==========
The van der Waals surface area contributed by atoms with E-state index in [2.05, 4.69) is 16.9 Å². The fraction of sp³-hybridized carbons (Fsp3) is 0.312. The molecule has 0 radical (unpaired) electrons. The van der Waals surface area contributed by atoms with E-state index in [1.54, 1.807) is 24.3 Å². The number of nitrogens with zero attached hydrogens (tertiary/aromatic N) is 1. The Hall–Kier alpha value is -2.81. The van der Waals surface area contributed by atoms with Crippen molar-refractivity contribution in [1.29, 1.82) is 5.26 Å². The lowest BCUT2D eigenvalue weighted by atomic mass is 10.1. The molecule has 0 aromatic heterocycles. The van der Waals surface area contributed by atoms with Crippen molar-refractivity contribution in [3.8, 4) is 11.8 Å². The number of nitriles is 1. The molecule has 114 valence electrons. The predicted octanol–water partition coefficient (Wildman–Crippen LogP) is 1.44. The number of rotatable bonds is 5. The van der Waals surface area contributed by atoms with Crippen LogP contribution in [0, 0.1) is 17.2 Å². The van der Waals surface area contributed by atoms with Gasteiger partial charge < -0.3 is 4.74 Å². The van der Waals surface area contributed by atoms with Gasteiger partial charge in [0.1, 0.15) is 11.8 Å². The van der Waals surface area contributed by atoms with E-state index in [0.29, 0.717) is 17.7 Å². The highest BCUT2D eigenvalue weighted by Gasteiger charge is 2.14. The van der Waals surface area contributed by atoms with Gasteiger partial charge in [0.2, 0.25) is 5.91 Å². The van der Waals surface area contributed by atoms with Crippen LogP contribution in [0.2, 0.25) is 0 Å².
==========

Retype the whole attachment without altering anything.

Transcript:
The van der Waals surface area contributed by atoms with E-state index in [2.05, 4.69) is 16.9 Å². The fraction of sp³-hybridized carbons (Fsp3) is 0.312. The molecule has 0 radical (unpaired) electrons. The van der Waals surface area contributed by atoms with E-state index in [1.54, 1.807) is 24.3 Å². The number of nitrogens with zero attached hydrogens (tertiary/aromatic N) is 1. The Hall–Kier alpha value is -2.81. The van der Waals surface area contributed by atoms with Crippen molar-refractivity contribution in [1.29, 1.82) is 5.26 Å². The lowest BCUT2D eigenvalue weighted by atomic mass is 10.1. The molecule has 0 aromatic heterocycles. The van der Waals surface area contributed by atoms with Crippen molar-refractivity contribution in [3.8, 4) is 11.8 Å². The number of nitriles is 1. The molecule has 114 valence electrons. The predicted octanol–water partition coefficient (Wildman–Crippen LogP) is 1.44. The number of rotatable bonds is 5. The van der Waals surface area contributed by atoms with Crippen LogP contribution in [0, 0.1) is 17.2 Å². The van der Waals surface area contributed by atoms with Gasteiger partial charge < -0.3 is 4.74 Å². The van der Waals surface area contributed by atoms with Gasteiger partial charge in [0.1, 0.15) is 11.8 Å². The van der Waals surface area contributed by atoms with E-state index in [0.29, 0.717) is 17.7 Å². The highest BCUT2D eigenvalue weighted by Gasteiger charge is 2.14. The van der Waals surface area contributed by atoms with Gasteiger partial charge in [0.2, 0.25) is 5.91 Å². The van der Waals surface area contributed by atoms with Crippen LogP contribution in [0.2, 0.25) is 0 Å².